MTech Thesis Submitted on 20 May 2024
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MTech Thesis Submitted on 20 May 2024

Crystal Plasticity modeling of deformation twinning in HCP metals


Hexagonal close-packed (HCP) metals and alloys exhibit a remarkable array of distinct properties, rendering them invaluable across numerous industrial sectors, including nuclear, aerospace, automotive, and bioengineering applications. The development of accurate modeling for the deformation behavior of these materials is imperative for cost-effective fabrication techniques.

Deformation twinning represents a crucial contributor to the plastic deformation of HCP metals and alloys. The modeling of deformation twinning along with dislocation-mediated plasticity has been a challenging task. Widely used phenomenological models 1 for deformation twinning omit the stochastic nature of twinning for the sake of simplicity. Additionally, most models employ the volume fraction method, which is non-physical2, treating twinning as a diffuse or continuous quantity. This approach fails to capture the intricate twin morphology within the Representative Volume Element. Recent models aimed at accurate prediction of twin formation utilize energy-based or phase-field techniques, which are computationally expensive.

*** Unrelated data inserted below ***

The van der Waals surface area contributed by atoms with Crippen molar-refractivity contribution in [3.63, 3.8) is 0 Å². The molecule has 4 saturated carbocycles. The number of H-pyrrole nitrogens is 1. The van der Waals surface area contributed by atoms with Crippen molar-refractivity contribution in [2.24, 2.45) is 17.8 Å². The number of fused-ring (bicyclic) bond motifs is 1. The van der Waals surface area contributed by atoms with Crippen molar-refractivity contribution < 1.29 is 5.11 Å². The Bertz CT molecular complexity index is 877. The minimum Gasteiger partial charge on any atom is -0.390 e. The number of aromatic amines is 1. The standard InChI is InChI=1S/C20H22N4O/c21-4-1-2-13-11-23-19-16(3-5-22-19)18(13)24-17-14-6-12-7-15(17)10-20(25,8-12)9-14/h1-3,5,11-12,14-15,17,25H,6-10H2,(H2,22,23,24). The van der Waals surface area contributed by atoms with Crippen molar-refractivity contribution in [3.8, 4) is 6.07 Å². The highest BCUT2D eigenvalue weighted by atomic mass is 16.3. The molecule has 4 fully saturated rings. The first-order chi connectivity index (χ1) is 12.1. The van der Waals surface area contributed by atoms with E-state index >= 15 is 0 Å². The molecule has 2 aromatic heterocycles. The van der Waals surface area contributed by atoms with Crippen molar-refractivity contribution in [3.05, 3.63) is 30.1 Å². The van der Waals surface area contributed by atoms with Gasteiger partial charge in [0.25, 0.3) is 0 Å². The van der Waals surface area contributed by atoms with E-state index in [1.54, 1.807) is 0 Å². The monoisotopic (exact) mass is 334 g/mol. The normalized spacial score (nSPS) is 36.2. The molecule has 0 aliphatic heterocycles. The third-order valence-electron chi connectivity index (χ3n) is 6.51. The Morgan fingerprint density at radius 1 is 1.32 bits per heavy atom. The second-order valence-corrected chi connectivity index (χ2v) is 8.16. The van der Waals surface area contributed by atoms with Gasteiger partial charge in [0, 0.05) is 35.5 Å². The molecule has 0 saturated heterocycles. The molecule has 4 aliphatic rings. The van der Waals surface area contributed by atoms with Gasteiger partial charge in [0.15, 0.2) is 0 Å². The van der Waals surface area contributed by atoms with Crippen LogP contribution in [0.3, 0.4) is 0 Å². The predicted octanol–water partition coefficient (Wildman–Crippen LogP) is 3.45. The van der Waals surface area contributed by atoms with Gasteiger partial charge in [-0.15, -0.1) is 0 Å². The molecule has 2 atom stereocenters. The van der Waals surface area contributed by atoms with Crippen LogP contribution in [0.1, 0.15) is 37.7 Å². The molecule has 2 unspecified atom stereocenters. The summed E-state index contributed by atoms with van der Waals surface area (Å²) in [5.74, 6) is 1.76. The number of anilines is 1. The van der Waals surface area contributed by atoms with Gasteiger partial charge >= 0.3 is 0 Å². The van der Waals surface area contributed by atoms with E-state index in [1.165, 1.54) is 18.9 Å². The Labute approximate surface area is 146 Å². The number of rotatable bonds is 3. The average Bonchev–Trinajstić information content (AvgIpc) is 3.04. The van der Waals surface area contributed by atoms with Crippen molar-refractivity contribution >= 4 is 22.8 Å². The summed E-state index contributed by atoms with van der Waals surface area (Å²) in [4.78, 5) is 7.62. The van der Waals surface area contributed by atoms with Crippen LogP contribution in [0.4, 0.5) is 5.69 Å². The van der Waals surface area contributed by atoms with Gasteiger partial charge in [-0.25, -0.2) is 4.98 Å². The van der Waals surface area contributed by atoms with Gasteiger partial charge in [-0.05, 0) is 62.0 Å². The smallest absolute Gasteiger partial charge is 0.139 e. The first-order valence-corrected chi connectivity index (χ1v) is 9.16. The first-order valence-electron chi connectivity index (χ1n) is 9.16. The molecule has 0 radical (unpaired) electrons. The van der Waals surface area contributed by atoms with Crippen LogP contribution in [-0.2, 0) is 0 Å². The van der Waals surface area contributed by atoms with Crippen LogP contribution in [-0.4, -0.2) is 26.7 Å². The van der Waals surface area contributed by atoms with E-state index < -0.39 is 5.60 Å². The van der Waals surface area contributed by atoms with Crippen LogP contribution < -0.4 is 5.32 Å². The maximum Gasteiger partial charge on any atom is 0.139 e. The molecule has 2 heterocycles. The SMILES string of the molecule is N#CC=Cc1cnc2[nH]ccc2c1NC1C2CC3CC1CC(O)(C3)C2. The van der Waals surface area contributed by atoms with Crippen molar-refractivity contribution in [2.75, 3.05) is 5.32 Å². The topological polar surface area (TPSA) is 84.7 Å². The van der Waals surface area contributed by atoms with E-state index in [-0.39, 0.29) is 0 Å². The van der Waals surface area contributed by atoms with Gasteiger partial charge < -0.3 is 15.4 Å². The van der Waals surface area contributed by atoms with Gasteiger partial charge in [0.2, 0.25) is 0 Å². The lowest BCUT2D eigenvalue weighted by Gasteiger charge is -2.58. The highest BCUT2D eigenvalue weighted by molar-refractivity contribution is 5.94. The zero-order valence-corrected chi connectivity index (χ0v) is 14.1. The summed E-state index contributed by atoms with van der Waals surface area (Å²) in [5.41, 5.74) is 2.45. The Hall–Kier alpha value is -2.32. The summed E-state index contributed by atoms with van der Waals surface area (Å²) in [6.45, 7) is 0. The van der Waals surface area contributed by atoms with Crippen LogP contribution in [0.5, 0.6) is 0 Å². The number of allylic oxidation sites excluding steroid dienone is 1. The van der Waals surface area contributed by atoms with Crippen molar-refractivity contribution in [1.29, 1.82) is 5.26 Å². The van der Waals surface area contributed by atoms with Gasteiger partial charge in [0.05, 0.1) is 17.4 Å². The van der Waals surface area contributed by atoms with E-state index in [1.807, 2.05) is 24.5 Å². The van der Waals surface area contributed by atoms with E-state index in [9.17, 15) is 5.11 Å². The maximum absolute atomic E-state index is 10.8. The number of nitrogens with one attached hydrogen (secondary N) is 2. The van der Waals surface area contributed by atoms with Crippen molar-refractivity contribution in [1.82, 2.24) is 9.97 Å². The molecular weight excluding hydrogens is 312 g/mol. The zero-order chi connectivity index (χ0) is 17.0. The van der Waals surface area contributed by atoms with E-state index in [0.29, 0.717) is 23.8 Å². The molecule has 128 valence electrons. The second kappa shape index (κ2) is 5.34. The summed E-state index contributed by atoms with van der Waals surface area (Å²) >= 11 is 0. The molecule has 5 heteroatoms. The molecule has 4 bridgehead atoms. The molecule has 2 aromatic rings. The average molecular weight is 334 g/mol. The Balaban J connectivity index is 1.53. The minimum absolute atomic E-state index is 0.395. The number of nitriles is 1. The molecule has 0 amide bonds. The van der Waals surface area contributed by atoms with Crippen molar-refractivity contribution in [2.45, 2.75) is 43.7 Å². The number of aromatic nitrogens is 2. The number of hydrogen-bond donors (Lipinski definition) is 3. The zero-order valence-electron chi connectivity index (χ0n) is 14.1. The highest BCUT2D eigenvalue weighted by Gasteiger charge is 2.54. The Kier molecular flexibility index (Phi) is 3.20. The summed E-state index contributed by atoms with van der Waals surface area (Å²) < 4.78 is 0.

The aim of this project is the development of a "discrete twin model" that is computationally efficient yet accurately predicts twin formation. The primary objective is the improvement of the existing phenomenological model by incorporating the stochastic nature of twin formation and growth, and modeling the physically accurate spatial resolution of twin morphology as a discrete entity. This approach is expected to lead to accurate prediction of texture evolution during plastic deformation. The secondary objective is the modeling of the sudden "jump" of shear and reorientation caused by twin formation in the kinematics of the constitutive law.

The proposed "discrete twin model" accomplishes to model the stochastic nature of twinning using a random sampling technique inspired by the Monte Carlo method, while the spatial resolution of texture evolution is accomplished by modeling twinning as a discrete entity. The insights gained from this project are anticipated to contribute to the development of improved constitutive models for studying the plastic deformation behavior of HCP metals.

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  1. S. R. Kalidindi, “Incorporation of deformation twinning in crystal plasticity models,” Journal of the Mechanics and Physics of Solids, vol. 46, no. 2, pp. 267290, 1998 ↩︎

  2. Y. Paudel, D. Giri, M. W. Priddy, C. D. Barrett, K. Inal, M. A. Tschopp, H. Rhee, and H. El Kadiri, “A review on capturing twin nucleation in crystal plasticity for hexagonal metals,” Metals, vol. 11, no. 9, 2021. ↩︎